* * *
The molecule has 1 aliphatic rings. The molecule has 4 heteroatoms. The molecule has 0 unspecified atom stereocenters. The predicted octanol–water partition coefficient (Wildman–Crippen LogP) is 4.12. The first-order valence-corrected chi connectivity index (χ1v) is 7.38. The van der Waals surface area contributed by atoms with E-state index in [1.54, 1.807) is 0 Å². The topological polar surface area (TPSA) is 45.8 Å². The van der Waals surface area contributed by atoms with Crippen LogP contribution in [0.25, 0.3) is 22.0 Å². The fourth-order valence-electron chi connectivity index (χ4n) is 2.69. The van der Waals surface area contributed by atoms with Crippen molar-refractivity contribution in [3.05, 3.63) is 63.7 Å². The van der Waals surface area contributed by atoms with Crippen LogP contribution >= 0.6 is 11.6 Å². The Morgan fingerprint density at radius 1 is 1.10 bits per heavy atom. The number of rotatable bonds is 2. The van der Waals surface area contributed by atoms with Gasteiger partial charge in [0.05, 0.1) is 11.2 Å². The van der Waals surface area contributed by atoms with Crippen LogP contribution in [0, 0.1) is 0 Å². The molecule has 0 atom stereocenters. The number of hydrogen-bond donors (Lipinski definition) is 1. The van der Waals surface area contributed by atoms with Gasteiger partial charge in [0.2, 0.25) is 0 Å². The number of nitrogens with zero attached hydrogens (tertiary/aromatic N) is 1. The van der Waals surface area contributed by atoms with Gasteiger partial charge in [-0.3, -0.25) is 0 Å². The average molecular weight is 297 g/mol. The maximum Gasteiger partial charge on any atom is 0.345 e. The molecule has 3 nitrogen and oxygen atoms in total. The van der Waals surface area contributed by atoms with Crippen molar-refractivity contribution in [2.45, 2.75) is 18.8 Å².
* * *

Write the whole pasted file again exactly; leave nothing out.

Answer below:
The molecule has 1 aliphatic rings. The molecule has 4 heteroatoms. The molecule has 0 unspecified atom stereocenters. The predicted octanol–water partition coefficient (Wildman–Crippen LogP) is 4.12. The first-order valence-corrected chi connectivity index (χ1v) is 7.38. The van der Waals surface area contributed by atoms with E-state index in [1.54, 1.807) is 0 Å². The topological polar surface area (TPSA) is 45.8 Å². The van der Waals surface area contributed by atoms with Crippen LogP contribution in [0.25, 0.3) is 22.0 Å². The fourth-order valence-electron chi connectivity index (χ4n) is 2.69. The van der Waals surface area contributed by atoms with Crippen molar-refractivity contribution in [3.05, 3.63) is 63.7 Å². The van der Waals surface area contributed by atoms with Crippen LogP contribution >= 0.6 is 11.6 Å². The Morgan fingerprint density at radius 1 is 1.10 bits per heavy atom. The number of rotatable bonds is 2. The van der Waals surface area contributed by atoms with Gasteiger partial charge in [0.05, 0.1) is 11.2 Å². The van der Waals surface area contributed by atoms with Crippen LogP contribution in [0, 0.1) is 0 Å². The molecule has 0 atom stereocenters. The number of hydrogen-bond donors (Lipinski definition) is 1. The van der Waals surface area contributed by atoms with Gasteiger partial charge in [0.2, 0.25) is 0 Å². The number of nitrogens with zero attached hydrogens (tertiary/aromatic N) is 1. The van der Waals surface area contributed by atoms with Gasteiger partial charge in [-0.3, -0.25) is 0 Å². The average molecular weight is 297 g/mol. The maximum Gasteiger partial charge on any atom is 0.345 e. The molecule has 3 nitrogen and oxygen atoms in total. The van der Waals surface area contributed by atoms with Crippen molar-refractivity contribution in [2.45, 2.75) is 18.8 Å².